"This is the story of a retired high school Latin teacher who murders her son-in-law."
That's what Robert Hellenga wanted on the cover of his latest novel, The Confessions of Frances Godwin.
"I felt it was necessary to give some oomph to the story," Hellenga explains. "Otherwise, the memoir of a retired Latin teacher doesn't sound too exciting."
But his publisher, Bloomsbury, didn't want to give away this plot development. Then fellow novelist, Gail Godwin, wrote a blurb that referred to the protagonist as a "schoolteacher-murderer," so Hellenga felt vindicated:
"I just felt you gotta get that punch in there," Hellenga said, smiling. "Now the cat is out of the bag."
When we meet Frances Godwin, she's attending her final graduation ceremony as a teacher at Galesburg High School. Her husband, Paul, is dead and the Latin program is being phased out. The only project Frances has left is a translation of the works of Catallus for a small publisher. But that's become a source of anxiety because the cover designer used an image of the wrong Catallus: "Not Gaius Valerius Catallus, the poet, but Quintus Lutatius Catalus (with one `l')." What's more, she can't find an author to write a blurb.
Then she gets a hernia while lifting a box of books. In an act of surrender, she checks the "Do not resuscitate" box on a form before surgery:
Well, that certainly got their attention. The nurses. The surgeon (Dr. Parker, my neighbor in Loft #5), the anesthesiologist. They were all right there, crowded around. "You can't do that," they said, sequentially, and then in one voice. "We always resuscitate."
"Then why do you have the little box?" I asked.
When it became clear that they weren't going to repair the hernia unless I unchecked the box, I unchecked it, drew a heavy line through the box, and wrote, "OK to resuscitate." It wasn't a big deal. I didn't really care one way or the other."
But just as her life seems to be winding down, it winds back up again. Frances has a daughter, Stella, who's in an abusive relationship with her husband, a truck driver named Jimmy. One night, Jimmy pushes his pregnant wife out of the cab as it leaves a truck stop. Stella survives but loses the baby. Frances decides to force Jimmy to sign divorce papers, so she brings a revolver to a meeting with him at a truck stop in Ottawa, Illinois. When he refuses to divorce Stella, Frances shoots him.
Not long after, God starts speaking to her. The conversations begin when Frances is waiting for her friend, Father Viglietti, to finish hearing confessions so they can go out for drinks. Frances is getting impatient because the line to the confessional is long and moving slowly. Then she hears a voice:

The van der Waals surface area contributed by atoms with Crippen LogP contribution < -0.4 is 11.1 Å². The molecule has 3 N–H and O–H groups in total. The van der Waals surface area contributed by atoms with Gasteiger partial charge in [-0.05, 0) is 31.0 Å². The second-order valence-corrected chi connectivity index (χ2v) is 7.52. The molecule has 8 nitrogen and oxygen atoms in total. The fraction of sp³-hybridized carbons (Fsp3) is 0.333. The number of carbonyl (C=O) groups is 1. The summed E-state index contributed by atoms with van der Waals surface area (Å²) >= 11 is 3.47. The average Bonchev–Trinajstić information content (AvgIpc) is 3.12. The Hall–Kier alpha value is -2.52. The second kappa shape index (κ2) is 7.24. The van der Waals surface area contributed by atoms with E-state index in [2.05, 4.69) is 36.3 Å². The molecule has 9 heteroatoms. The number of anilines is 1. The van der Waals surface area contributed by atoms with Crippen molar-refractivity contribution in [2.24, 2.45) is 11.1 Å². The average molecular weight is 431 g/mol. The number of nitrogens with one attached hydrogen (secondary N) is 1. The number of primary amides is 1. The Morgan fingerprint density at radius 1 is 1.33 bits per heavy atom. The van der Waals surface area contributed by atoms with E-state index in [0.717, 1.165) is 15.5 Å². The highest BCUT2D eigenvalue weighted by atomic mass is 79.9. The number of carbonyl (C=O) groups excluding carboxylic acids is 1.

"Vidi quod faceris, et scio quis sis." I saw what you did and I know who you are.
I started to turn.
"Et noli versari," the voice said. "Nihil non videbis." Don't turn around, you won't see anything at all.
Frances is surprised because the only other Latin-speaker she knows is Father Viglietti, who's still in the confessional. She turns but sees nobody:
Whoever it was was using the classical pronunciation, not the ecclesiastical pronunciation we learned in Rome, which is closer to Italian -- "she-o" rather than "skio."
"Sta in acie," the voice said. Get in line.
Frances refuses. Still, God remains cordial, even avuncular, during their many conversations. The two talk about everything from the Big Bang to the galaxies. God even gives her the secret location of a missing Catallus manuscript in Rome.
"God is a very humorous character," Hellenga says, "but in the end he does what she says tyrants always do: He starts using threats."
Does Frances finally confess her sin? That's one thing we'll let you find out.
Hellenga admits he doesn't know much Latin. But his wife, Virginia, teaches the language. In an interview with WNIJ, Hellenga denied that Frances is modeled after Virginia -- or his mother, who also taught Latin.
Other characters in the novel include Jimmy's father, Tommy Gagliano, who takes a romantic interest in Frances, and Paul, a professor who becomes Frances's lover in 1963 while she's student at Knox College. The story moves back and forth among the ensuing decades, and the cities of Galesburg, Milwaukee, Rome and Verona.
Robert Hellenga was featured in our 2013-2014 Winter Book Series when we discussed his sixth novel, Snakewoman of Little Egypt.
Visit our archive to learn more about our 2014 Summer Book Series authors -- and we hope you enjoy a summer filled with great reading.
For this series, we had help from musicians Bill Leighly and Erica Ensign, who wrote and recorded this jingle: